As someone who has been in an abusive relationship – my advice is to go to a safe place and sort things out without the influence of your FI. This sounds like the beginnings of an abusive relationship and you need to take this fight seriously and to heart. Him following you and escalating the situation when you try to remove yourself is not good. Him calling you names and putting you down and asking for the ring back are all signs of an abusive relationship.

Post # 12
Member
757 posts
Busy bee
  • Wedding: May 2014

an ex of mine used to follow me when I tried to leave the room to calm down, and it gave me such an feeling of anxiety- a feeling that I was unsafe- that I’m agreeing with PPs here, these are red flags.  When you say you argue 1-2 times per month, are these full blown arguments or just bickering? I think there is a difference and it matters.  I also think you both get too emotional and might say things you dont mean.  If these arguments are only happening when you’re both tired/frustrated/dont feel well, then- frankly- you both need to grow up and learn how to communicate with one another.  Things like “Babe, I’m so exhausted from work today, will you make dinner tonight?” can comeplete avoid an argument where you avoid expressing how you feel.

Post # 13
Member
1896 posts
Buzzing bee
  • Wedding: March 2014

Hearing additional information about this has changed my mind from my original thought. Now, this sounds like an old relationship of mine that was seriously destructive to my self-esteem and happiness. I can’t imagine what condition I’d be in now if I hadn’t gotten out.

there are men out there that can communicate without fight, that can fight without attack, and that know the line and wil never cross it. It’s up to you which way you want to live.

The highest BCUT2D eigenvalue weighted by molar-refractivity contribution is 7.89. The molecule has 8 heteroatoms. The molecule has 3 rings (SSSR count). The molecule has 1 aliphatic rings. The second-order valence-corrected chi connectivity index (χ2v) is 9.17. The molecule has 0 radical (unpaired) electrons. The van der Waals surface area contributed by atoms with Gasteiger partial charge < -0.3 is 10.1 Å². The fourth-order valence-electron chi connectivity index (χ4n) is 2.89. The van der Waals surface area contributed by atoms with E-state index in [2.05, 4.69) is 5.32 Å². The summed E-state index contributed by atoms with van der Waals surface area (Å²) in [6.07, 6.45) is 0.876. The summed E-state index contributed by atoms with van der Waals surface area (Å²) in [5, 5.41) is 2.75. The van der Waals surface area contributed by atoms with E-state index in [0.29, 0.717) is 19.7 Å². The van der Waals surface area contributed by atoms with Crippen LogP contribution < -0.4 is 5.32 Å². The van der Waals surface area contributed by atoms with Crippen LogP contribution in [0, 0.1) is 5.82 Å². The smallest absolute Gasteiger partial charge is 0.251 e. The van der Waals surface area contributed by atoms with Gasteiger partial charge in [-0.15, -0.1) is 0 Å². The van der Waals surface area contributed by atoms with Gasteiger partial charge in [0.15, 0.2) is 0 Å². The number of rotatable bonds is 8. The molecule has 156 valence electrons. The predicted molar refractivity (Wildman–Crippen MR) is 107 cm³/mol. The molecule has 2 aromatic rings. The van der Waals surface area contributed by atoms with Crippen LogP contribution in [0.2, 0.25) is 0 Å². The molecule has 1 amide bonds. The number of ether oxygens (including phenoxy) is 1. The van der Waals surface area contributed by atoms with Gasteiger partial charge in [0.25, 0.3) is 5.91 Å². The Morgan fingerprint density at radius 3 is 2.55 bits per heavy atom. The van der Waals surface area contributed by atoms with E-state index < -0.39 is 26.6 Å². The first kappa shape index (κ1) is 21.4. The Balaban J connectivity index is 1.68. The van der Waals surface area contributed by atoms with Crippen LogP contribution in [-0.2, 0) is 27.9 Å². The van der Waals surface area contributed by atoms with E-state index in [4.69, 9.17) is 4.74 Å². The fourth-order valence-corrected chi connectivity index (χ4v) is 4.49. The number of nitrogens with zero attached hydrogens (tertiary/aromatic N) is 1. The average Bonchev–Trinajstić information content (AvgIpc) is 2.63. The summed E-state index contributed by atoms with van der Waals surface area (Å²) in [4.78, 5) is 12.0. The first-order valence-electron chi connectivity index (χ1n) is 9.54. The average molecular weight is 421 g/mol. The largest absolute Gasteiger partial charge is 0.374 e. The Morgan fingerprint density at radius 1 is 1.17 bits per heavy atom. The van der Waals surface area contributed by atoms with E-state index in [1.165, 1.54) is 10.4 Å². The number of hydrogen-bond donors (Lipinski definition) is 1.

Post # 14
Member
1487 posts
Bumble bee
  • Wedding: September 2012

@Andthepupmakes3:  +1!

OP your update sounds very sad. The fact that he dismisses your feelings that fighting so often isn’t normal is a red flag. It may be normal for him but it’s obviously not normal or desirable for you. It sounds like he takes his insecurities out on you. He doesn’t sound capable right now of dealing with stress in a way that won’t damage your relationship. And it doesn’t help that you suffer from depression. Also, the fact that he hasn’t taken ownership of his role in all this is a red flag. And he most definitely shouldn’t be calling you names! I had a long term relationship where we didn’t fight well but we still just knew that name calling was way out of line without ever discussing it. It never happened and it’s certainly never happens in my marriage. 

I think you need a healthier relationship for your own emotional well being!

Post # 15
Member
1487 posts
Bumble bee
  • Wedding: September 2012

@Riesz:  one last thing. YOU set the standard for how people treat you. He either works seriously to address his problems or you leave.

Post # 16
Member
1475 posts
Bumble bee
  • Wedding: July 2014

@Riesz:  I don’t know him and I don’t know you but I will tell you my opinion, the person that is the best person for you will bring out the BEST in you NOT the worst….the way that you behave with this guy you have never behaved like that before…and that’s not a good thing.

I agree with PPs that something is not right in this situation and his behavior toward you is unacceptable and not good for you at all…

Not knowing you or him personally I hate to say this but if I were you I would really reconsider marrying him…because 1 to 2 arguments a month with all that yelling screaming anxiety name calling etc. is no way to live and no way to raise children.

Quite frankly it sounds like he has issues and needs help and is going to cause you if he hasn’t already to have issues too!

I hope you quickly figure out what you need to do here but I strongly urge you to consider whether or not this is a relationship you want to stay in and whether or not you want a future with someone like this.  I wish you the best of luck because you don’t have to take this.